Several Loyalists who had sought refuge on Carleton Island during the Revolutionary War and operated businesses on the island arrived at Cataraqui and resumed their businesses in the vicinity of the fort. Notable Loyalists who settled in the new community include Molly Brant (the sister of Six Nations leader Joseph Brant); businessman and political figure Richard Cartwright; a group of Loyalists led by Michael Grass who arrived in 1784, having sailed from New York and up the St. Lawrence River; John Stuart, a clergyman, missionary and educator who arrived in 1785; and militia captain Johan Jost Herkimer.

To facilitate settlement, the British Crown entered into an agreement with the Mississaugas in October 1783 to purchase land. This agreement, known as the Crawford Purchase, enabled settlement for much of the eastern section of the north shore of Lake Ontario.[18]

18th–19th centuries

During the War of 1812, Kingston was the base for the Lake Ontario division of the Great Lakes British naval fleet, which engaged in a vigorous arms race with the American fleet based at Sackets Harbor, New York for control of Lake Ontario. The Provincial Marine quickly placed ships into service and troops were brought in. Fortifications and other defensive structures were built.

In the 1840s, the Upper Canadian government built Fort Henry and a series of distinctive Martello towers to guard the entrance to the Rideau Canal, the shipyard on Point Frederick, and the harbour. All still exist, and Fort Henry is a popular tourist attraction. The nearby village of Barriefield, overlooking the Cataraqui River was settled in the 1830s, and is now a well-preserved historical neighbourhood.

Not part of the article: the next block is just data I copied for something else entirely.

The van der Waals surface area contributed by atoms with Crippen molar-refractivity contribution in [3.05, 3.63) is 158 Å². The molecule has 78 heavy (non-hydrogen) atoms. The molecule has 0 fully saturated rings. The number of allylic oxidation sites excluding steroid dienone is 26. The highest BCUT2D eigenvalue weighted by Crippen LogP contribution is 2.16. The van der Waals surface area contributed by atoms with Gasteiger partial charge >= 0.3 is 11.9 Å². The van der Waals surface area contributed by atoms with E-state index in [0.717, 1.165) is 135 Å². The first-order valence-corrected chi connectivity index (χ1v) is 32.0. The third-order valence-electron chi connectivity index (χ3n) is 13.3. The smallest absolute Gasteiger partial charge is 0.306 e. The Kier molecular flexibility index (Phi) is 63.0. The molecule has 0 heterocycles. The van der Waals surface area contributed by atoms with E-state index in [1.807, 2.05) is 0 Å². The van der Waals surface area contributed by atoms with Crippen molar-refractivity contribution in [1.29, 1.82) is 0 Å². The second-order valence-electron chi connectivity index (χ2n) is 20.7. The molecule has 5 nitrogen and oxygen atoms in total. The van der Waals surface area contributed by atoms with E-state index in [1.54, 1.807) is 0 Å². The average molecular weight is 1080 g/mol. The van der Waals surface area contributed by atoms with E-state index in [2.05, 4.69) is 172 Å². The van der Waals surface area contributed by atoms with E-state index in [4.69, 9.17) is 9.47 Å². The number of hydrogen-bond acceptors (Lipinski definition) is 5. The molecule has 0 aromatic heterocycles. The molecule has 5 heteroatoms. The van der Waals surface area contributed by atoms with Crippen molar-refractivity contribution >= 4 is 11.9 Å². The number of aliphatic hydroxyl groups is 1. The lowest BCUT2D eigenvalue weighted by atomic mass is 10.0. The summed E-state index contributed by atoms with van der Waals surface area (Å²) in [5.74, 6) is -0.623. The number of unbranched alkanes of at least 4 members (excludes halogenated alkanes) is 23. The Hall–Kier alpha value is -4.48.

Kingston's location at the Rideau Canal entrance to Lake Ontario made it the primary military and economic centre of Upper Canada after canal construction was completed in 1832. Incorporated as a town in 1838, the first mayor of Kingston was Thomas Kirkpatrick. Kingston had the largest population of any centre in Upper Canada until the 1840s. Kingston was incorporated as a city in 1846.

Kingston became an important port as businesses relating to transshipment, or forwarding, grew. Since Kingston was located at the junction of the St. Lawrence River and Lake Ontario, commodities shipped along the lake from the west such as wheat, flour, meat, and potash were unloaded and stored at Kingston to await transfer to vessels that could navigate the risky St. Lawrence. With the completion of the Rideau Canal, cargoes could be transported in a safer fashion since the St.Lawrence River route could be bypassed. The canal was a popular route for transporting lumber.[19]

Queen's University was founded in 1841, while the Royal Military College of Canada (RMC) was founded in 1876. Kingston Penitentiary, Canada's first large federal penitentiary, was established in 1835 and operated until 2013. Several more prisons were established in the greater Kingston area, including the federal Prison for Women (closed in the 1990s), Millhaven Penitentiary, Collins Bay, Frontenac, and Joyceville Institutions.